Mr Reid said: “Back at the Bickershaw Lane car park, Leah Galvin and Dillon Bland had found Billy Livesley lying on the ground, bleeding from his head. John ‘Leggy’ Pownall put him in the recovery position and told Dillon Bland to call an ambulance, but John Pownall was telling Dillon Bland to say nothing, to keep their mouths shut and to say that Billy had fallen.

“Leah Galvin describes Billy Livesley lying face down ‘covered in blood’.”

Connor returned to the car park, told them to make sure Billy did not swallow his tongue and threatened Ms Galvin, saying the “same is going to happen to her” if anyone found out what had happened.

She was initially “too frightened” to tell paramedics or police what had happened, Mr Reid said. Mr Bland told the 999 operator Billy had been assaulted, but was discouraged from repeating this by Mr Pownall and gave a false name.

The court heard Mr Bland also called a friend Andy Naylor, who went to the car park with three other men, and a scuffle broke out as Mr Naylor did not believe Mr Bland was telling the truth about what happened to Billy.

Paramedics arrived at 9.29pm and Billy was taken to Salford Royal Hospital.

He had suffered a “non-survivable brain injury” and was pronounced dead at 5.30pm the following day, with his life support machine switched off later with his family around him.

A post-mortem examination showed the cause of death was a head injury.

Mr Reid said the weapon used by Connors had never been recovered. The pathologist thought Billy’s injury could have been caused by a number of relatively blunt instruments, such as a spike, a heavy screwdriver or a crowbar.

After the attack, the Ford Transit Connect van was driven to the Bickershaw Lane caravan site and left at 9.27pm, before being abandoned on Belmont Avenue at 9.30pm.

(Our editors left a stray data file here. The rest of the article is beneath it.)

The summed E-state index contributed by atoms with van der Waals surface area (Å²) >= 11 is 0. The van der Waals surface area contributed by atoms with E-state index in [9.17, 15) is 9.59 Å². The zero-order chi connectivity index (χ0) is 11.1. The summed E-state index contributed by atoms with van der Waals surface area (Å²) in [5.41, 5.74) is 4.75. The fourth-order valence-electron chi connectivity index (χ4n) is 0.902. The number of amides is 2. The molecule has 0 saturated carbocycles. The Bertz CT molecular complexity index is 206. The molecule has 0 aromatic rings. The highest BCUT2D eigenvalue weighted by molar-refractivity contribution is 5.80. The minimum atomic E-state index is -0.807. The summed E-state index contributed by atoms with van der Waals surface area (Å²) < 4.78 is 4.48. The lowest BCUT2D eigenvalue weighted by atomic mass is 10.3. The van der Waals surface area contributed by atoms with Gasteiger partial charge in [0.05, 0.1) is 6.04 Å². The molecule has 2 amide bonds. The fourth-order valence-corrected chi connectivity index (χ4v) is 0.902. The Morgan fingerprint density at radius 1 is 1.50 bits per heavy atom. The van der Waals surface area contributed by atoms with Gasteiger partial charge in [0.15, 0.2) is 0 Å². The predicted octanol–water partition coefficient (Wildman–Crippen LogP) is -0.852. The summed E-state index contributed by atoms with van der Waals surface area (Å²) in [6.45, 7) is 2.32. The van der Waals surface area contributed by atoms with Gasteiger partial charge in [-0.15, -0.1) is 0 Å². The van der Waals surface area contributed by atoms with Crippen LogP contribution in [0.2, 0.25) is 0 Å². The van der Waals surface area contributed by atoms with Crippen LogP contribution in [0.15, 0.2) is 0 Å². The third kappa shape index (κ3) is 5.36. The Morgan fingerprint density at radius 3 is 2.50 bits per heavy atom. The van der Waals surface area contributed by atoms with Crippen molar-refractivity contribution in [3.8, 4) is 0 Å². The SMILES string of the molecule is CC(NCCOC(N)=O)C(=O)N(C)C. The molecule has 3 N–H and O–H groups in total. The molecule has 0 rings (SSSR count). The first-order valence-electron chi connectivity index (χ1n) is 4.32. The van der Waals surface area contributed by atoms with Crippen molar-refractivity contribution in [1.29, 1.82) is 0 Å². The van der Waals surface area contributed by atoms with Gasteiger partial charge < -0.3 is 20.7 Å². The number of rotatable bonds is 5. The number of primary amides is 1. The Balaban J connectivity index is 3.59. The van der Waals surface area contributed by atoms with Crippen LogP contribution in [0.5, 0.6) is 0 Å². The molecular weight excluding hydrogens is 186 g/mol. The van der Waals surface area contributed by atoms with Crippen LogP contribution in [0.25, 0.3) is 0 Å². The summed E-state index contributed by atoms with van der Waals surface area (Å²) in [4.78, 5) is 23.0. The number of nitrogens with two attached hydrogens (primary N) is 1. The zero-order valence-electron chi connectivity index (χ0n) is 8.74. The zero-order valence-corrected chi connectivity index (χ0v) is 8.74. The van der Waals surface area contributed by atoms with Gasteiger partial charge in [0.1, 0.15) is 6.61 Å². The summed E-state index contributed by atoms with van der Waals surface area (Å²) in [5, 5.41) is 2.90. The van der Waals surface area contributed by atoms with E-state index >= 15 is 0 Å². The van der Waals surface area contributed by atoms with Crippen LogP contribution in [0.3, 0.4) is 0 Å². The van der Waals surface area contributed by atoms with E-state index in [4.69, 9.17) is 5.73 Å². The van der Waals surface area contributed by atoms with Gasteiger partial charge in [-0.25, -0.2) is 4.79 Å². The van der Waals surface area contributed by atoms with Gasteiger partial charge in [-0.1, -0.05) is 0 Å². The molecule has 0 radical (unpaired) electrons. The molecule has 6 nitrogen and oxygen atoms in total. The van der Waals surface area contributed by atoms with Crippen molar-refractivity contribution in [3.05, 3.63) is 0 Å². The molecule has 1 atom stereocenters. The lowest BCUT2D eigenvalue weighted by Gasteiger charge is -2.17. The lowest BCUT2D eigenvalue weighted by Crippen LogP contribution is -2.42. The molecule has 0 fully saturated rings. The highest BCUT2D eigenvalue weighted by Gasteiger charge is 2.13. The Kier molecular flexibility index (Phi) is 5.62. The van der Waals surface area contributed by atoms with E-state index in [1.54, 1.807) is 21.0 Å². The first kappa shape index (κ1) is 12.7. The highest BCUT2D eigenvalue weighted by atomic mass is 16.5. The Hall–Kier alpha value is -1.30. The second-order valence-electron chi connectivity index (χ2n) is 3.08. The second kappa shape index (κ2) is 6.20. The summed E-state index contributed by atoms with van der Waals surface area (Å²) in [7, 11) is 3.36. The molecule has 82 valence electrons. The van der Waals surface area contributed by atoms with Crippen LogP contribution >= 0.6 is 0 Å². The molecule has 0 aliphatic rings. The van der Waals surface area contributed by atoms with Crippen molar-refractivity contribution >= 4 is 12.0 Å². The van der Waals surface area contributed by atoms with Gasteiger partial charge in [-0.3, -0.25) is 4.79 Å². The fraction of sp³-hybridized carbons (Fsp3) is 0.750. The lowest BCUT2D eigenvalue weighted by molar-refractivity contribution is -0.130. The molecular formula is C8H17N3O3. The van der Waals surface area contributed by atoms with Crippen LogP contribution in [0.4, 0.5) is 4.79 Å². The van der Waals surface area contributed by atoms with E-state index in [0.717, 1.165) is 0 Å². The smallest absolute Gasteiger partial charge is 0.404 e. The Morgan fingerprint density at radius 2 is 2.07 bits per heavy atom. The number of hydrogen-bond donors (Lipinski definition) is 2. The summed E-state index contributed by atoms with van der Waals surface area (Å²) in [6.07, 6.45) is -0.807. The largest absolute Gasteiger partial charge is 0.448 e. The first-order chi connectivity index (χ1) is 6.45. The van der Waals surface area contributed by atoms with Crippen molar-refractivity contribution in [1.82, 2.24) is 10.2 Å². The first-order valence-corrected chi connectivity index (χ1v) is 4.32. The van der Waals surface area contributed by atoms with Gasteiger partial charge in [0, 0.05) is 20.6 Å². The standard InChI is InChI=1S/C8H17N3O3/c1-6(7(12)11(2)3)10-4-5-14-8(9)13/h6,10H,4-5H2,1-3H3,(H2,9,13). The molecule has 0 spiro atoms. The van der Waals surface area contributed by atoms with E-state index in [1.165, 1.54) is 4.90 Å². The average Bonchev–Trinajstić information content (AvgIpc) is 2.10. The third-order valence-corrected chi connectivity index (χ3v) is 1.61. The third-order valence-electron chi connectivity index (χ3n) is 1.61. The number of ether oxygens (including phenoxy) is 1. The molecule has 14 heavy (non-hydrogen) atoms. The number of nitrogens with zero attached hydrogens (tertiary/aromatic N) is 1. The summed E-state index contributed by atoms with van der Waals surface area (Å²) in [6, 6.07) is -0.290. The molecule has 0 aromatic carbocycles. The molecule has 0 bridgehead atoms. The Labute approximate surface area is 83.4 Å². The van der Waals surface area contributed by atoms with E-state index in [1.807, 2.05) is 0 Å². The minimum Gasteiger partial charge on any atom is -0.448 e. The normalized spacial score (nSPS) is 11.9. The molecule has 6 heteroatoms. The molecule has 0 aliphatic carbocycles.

Mr Reid said CCTV footage showed three people leaving on foot, with another walking away six minutes later, shielding his face and breaking into a run. Connor went to the Triangle Club at 9.29pm and spoke to his brother James, before returning to his caravan site at 9.40pm.

He left at 9.44pm with girlfriend Lucy Jolley, travelled to Blackpool and then checked into the Holiday Inn Express in Preston at 11.40pm before checking out just after midnight.

The hearing was told Connors travelled to Skelmersdale in a Vauxhall Astra belonging to his girlfriend June Turner.

The court heard Connor was arrested on suspicion of murder on January 2 and Connors on January 13, with both giving “no comment” replies during interviews.

Mr Reid told the jury: “Although the fatal blow to Billy Livesley’s head was struck by David Connors, the prosecution say that both he and his brother Peter Connor are guilty of murder. The prosecution say that both men took part in the attack. It was initiated by Peter Connor who pursued Billy Livesley, but was joined in by David Connors when he got out of the van carrying the weapon.

“The prosecution say that each of them took part in the attack with the intention of either killing Billy Livesley or at least causing Billy Livesley really serious harm.”

He said Connors was expected to say he acted in self-defence, while Connor’s case is that he did not attempt to assault Billy or assist or encourage his brother to do so.